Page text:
Bandini Question #10 ~ The Cameo

by John Fante

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Unread postby Liz » Thu Sep 13, 2007 10:19 pm

Great answers all around. I think we were all on that roller coaster together. But it wasn’t a fun ride. And I will post tomorrow’s question tonight because we are ALL (including me, not just you, Nebraska) on the verge of answering it already. It is about the roller coast ride Arturo is on.

Bix wrote: In his fevered passionate fantasy of his love for Rosa, I'm sure Arturo was elated to find a thing of beauty and worth that he could give to her. No matter that he knew he was stealing one of the few things of beauty his mother owned, he had to do it. Rosa may even have considered keeping such a beautiful thing, but her mother recognized that neither family could afford such things, so it must have been stolen, and made her give it back. And things go downhill from there. I found this scene really emotionally painful to read because Arturo is so raw and bleeding in it. (Not that he isn't that way in every scene!)

Bix, this brought me back to how someone (can't remember who it was) characterized Arturo's feelings for Rosa as an obsession. I think this is so true, as seen in the lengths he goes to here with this incident. I'm not excusing him, but I think he was out of control, and wasn't thinking clearly. Then, when she wouldn't accept his present, he lost it. I think his emotions, ego and his poor male role model pushed him over the brink.

Bermuda, I only see one post. :perplexed: I guess you were able to fix that....with that cute little rolling pin, maybe? :lol:
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Unread postby gemini » Fri Sep 14, 2007 1:44 am

ooops Sorry, trying to correct misspelling Arturo in my first post and hit quote instead of edit.
Last edited by gemini on Fri Sep 14, 2007 1:51 am, edited 2 times in total.
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Unread postby nebraska » Fri Sep 14, 2007 5:11 pm

I was disappointed when he took the cameo, and I was shocked when he didn't follow through with his "Penance", part of which was to return the cameo.I didn't see that one coming at all. The rest didn't seem out of place to me (I raised three rowdy sons). It takes a lot of practice to learn to channel and manage strong emotions/hormones and Arturo was still very young. As I recall, the grammar school days of "liking" a particular boy or girl always seemed to involve some sort of shoving or torment.....that was how you knew somebody "liked" you.

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Unread postby Liz » Fri Sep 14, 2007 7:39 pm

nebraska wrote:I was disappointed when he took the cameo, and I was shocked when he didn't follow through with his "Penance", part of which was to return the cameo.I didn't see that one coming at all. The rest didn't seem out of place to me (I raised three rowdy sons). It takes a lot of practice to learn to channel and manage strong emotions/hormones and Arturo was still very young. As I recall, the grammar school days of "liking" a particular boy or girl always seemed to involve some sort of shoving or torment.....that was how you knew somebody "liked" you.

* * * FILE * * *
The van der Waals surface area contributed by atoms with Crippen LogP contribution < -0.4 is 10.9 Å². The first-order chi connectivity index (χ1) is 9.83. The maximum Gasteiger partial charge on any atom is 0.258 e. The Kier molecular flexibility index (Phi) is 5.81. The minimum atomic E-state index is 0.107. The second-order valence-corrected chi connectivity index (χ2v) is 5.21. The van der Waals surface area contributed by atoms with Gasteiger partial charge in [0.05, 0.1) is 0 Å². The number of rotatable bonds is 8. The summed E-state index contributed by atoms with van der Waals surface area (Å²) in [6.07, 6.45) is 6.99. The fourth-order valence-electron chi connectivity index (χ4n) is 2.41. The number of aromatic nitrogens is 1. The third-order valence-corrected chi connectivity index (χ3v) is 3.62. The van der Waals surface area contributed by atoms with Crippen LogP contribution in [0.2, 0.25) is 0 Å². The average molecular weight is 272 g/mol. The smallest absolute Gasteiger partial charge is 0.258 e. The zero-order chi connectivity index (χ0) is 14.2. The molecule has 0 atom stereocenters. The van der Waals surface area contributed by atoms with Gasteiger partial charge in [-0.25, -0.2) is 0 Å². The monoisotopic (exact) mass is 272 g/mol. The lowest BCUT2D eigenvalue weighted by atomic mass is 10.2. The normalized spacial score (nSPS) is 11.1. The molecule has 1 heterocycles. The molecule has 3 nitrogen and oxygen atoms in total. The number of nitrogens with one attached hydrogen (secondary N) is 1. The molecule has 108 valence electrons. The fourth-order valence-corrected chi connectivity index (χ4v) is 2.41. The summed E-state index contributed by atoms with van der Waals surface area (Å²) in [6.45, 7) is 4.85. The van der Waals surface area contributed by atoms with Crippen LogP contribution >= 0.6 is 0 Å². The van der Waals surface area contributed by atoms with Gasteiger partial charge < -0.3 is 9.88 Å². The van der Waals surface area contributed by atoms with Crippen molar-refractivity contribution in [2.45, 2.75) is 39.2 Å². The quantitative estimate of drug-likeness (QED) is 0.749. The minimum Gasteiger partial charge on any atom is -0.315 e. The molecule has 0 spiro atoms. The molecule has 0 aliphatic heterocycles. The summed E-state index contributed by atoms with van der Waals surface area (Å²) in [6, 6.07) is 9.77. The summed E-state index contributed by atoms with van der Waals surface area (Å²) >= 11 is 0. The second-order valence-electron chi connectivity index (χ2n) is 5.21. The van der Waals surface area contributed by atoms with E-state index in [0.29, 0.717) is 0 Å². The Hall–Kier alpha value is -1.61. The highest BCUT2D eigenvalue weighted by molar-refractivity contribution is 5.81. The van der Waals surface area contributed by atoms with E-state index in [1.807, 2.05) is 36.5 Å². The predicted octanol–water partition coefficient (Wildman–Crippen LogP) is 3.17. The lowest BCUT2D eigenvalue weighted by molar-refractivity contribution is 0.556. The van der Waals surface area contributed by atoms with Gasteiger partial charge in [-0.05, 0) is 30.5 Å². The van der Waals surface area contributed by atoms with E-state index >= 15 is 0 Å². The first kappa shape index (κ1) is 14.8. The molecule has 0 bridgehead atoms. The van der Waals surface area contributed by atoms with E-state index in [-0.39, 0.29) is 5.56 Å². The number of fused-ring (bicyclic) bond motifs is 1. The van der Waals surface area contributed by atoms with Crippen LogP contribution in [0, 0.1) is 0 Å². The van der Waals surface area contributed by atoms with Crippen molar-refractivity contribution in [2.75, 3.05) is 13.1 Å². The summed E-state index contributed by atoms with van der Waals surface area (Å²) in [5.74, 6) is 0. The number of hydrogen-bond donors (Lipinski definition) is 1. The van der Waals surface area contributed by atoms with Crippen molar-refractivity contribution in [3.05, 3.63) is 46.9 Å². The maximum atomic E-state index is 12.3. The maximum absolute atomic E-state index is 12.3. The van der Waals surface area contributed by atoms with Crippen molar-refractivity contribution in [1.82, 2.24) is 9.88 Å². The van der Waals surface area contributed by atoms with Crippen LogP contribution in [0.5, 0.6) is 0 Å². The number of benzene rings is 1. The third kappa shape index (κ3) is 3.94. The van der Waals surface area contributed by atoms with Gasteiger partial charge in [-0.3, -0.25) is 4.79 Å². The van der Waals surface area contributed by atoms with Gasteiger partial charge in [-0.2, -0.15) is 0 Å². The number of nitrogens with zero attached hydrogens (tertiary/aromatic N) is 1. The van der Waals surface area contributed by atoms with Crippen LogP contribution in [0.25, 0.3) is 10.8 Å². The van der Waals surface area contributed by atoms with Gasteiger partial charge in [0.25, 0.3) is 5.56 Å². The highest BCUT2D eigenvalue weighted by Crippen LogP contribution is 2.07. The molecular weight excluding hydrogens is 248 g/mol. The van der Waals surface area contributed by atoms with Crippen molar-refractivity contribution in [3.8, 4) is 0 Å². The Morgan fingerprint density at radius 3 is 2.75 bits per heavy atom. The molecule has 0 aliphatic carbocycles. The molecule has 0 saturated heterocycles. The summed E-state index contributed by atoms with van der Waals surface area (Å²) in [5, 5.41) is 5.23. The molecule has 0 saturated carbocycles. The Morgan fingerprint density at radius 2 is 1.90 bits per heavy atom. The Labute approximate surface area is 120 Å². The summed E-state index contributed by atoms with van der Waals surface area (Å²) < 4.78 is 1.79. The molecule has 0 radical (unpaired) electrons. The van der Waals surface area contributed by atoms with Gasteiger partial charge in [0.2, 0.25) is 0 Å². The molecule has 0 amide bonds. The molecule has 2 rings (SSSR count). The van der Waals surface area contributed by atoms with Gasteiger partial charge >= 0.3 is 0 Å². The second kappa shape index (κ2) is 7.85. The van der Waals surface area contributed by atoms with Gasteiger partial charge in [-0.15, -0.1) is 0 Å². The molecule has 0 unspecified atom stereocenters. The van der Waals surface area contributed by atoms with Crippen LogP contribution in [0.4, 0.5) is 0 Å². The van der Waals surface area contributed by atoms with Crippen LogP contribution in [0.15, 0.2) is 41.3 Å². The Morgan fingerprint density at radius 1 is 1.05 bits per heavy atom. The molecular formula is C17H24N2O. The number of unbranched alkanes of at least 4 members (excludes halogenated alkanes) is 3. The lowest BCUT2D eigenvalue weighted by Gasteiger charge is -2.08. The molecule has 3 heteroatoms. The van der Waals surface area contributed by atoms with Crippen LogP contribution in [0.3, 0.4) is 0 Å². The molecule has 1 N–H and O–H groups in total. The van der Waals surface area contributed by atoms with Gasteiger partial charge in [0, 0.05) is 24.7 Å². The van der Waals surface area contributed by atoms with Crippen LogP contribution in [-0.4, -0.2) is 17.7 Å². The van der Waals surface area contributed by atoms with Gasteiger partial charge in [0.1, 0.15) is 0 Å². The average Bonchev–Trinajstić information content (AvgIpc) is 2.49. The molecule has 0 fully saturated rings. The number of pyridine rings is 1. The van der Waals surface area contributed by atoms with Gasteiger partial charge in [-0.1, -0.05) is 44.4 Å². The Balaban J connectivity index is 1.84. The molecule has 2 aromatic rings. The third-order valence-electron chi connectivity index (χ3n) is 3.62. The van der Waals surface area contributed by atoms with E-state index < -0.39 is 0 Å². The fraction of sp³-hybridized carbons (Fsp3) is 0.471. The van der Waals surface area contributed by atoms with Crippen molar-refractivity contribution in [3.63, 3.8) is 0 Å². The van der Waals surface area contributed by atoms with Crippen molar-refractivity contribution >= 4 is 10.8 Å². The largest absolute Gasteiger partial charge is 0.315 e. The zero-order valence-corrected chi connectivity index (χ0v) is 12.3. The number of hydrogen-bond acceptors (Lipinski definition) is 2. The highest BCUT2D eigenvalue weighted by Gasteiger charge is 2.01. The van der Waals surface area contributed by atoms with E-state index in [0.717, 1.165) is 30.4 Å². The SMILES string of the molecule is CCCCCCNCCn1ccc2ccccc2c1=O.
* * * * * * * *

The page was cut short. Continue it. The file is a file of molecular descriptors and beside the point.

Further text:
:biglaugh: Those were the days! I remember telling my daughter about this phenomenon a few years ago when some boy was annoying her all the time and she didn't believe me.
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Unread postby stroch » Fri Sep 14, 2007 8:27 pm

Arturo really did hurt Rosa with the shove into the snow -- at least I though that was how she developed pneumonia.

I was most upset at throwing away the cameo--his wanton destruction of a beautiful object, and depriving his mother ever after.

The stealing and anger at rejection are easier to accept.

One thing that Arturo doesn't seem to have learned is that the church teaches that sins are forgiven by true sorrow for having done wrong, and a sincere desire not to do wrong again. You have to avoid people and places you know are likely to cause you to err, make restitution (like returning stolen items), and fight against your weaknesses.

He seems to believe in magic instead.
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Unread postby Betty Sue » Fri Sep 14, 2007 8:45 pm

stroch wrote:Arturo really did hurt Rosa with the shove into the snow -- at least I though that was how she developed pneumonia.

I was wondering if we were supposed to reach that sad conclusion....?
:-/ :-?
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Unread postby Liz » Fri Sep 14, 2007 9:23 pm

Betty Sue wrote:
stroch wrote:Arturo really did hurt Rosa with the shove into the snow -- at least I though that was how she developed pneumonia.

I was wondering if we were supposed to reach that sad conclusion....?
:-/ :-?


Say it isn't so. :-/ I had not gone there at all. How tragic is that?
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Unread postby stroch » Fri Sep 14, 2007 9:30 pm

i really did not pay too much attention to the shove, but then when Rosa was absent form school and Arturo found out she had died, it all clicked, and I re-read the scene. It is also foreshadowed in the "I wish she were dead" passages.